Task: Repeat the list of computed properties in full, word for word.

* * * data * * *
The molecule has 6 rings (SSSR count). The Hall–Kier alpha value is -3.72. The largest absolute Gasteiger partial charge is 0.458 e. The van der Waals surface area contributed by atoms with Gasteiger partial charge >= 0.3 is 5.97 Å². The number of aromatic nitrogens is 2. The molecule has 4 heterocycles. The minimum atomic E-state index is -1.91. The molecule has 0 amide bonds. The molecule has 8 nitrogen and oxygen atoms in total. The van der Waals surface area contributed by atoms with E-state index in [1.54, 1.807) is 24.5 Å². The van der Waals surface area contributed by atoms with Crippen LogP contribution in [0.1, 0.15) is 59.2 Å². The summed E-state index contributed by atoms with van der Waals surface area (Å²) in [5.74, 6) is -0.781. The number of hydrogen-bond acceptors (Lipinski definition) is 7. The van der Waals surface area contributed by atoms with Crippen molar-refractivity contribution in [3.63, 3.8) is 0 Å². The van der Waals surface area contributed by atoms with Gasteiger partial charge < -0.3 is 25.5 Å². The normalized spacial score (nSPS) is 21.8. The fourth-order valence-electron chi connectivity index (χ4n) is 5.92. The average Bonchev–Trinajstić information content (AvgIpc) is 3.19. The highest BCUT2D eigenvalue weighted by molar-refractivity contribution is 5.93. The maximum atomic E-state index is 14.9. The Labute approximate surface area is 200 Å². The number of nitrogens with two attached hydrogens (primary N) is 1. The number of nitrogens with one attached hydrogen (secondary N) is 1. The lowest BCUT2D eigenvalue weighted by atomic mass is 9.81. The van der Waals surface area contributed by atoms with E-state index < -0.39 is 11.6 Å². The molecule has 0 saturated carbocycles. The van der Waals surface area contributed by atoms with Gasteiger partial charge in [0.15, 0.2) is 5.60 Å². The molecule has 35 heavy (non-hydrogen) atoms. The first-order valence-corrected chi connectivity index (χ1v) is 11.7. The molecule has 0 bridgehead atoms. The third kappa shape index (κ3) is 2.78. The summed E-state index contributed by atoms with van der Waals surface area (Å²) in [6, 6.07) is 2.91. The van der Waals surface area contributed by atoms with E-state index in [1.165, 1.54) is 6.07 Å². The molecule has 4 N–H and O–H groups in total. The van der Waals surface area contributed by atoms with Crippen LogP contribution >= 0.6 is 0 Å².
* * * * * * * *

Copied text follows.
The molecule has 6 rings (SSSR count). The Hall–Kier alpha value is -3.72. The largest absolute Gasteiger partial charge is 0.458 e. The van der Waals surface area contributed by atoms with Gasteiger partial charge >= 0.3 is 5.97 Å². The number of aromatic nitrogens is 2. The molecule has 4 heterocycles. The minimum atomic E-state index is -1.91. The molecule has 0 amide bonds. The molecule has 8 nitrogen and oxygen atoms in total. The van der Waals surface area contributed by atoms with E-state index in [1.54, 1.807) is 24.5 Å². The van der Waals surface area contributed by atoms with Crippen LogP contribution in [0.1, 0.15) is 59.2 Å². The summed E-state index contributed by atoms with van der Waals surface area (Å²) in [5.74, 6) is -0.781. The number of hydrogen-bond acceptors (Lipinski definition) is 7. The van der Waals surface area contributed by atoms with Crippen molar-refractivity contribution in [3.63, 3.8) is 0 Å². The van der Waals surface area contributed by atoms with Gasteiger partial charge < -0.3 is 25.5 Å². The normalized spacial score (nSPS) is 21.8. The fourth-order valence-electron chi connectivity index (χ4n) is 5.92. The average Bonchev–Trinajstić information content (AvgIpc) is 3.19. The highest BCUT2D eigenvalue weighted by molar-refractivity contribution is 5.93. The maximum atomic E-state index is 14.9. The Labute approximate surface area is 200 Å². The number of nitrogens with two attached hydrogens (primary N) is 1. The number of nitrogens with one attached hydrogen (secondary N) is 1. The lowest BCUT2D eigenvalue weighted by atomic mass is 9.81. The van der Waals surface area contributed by atoms with E-state index < -0.39 is 11.6 Å². The molecule has 0 saturated carbocycles. The van der Waals surface area contributed by atoms with Gasteiger partial charge in [0.15, 0.2) is 5.60 Å². The molecule has 35 heavy (non-hydrogen) atoms. The first-order valence-corrected chi connectivity index (χ1v) is 11.7. The molecule has 0 bridgehead atoms. The third kappa shape index (κ3) is 2.78. The summed E-state index contributed by atoms with van der Waals surface area (Å²) in [6, 6.07) is 2.91. The van der Waals surface area contributed by atoms with E-state index in [1.165, 1.54) is 6.07 Å². The molecule has 4 N–H and O–H groups in total. The van der Waals surface area contributed by atoms with Crippen LogP contribution >= 0.6 is 0 Å².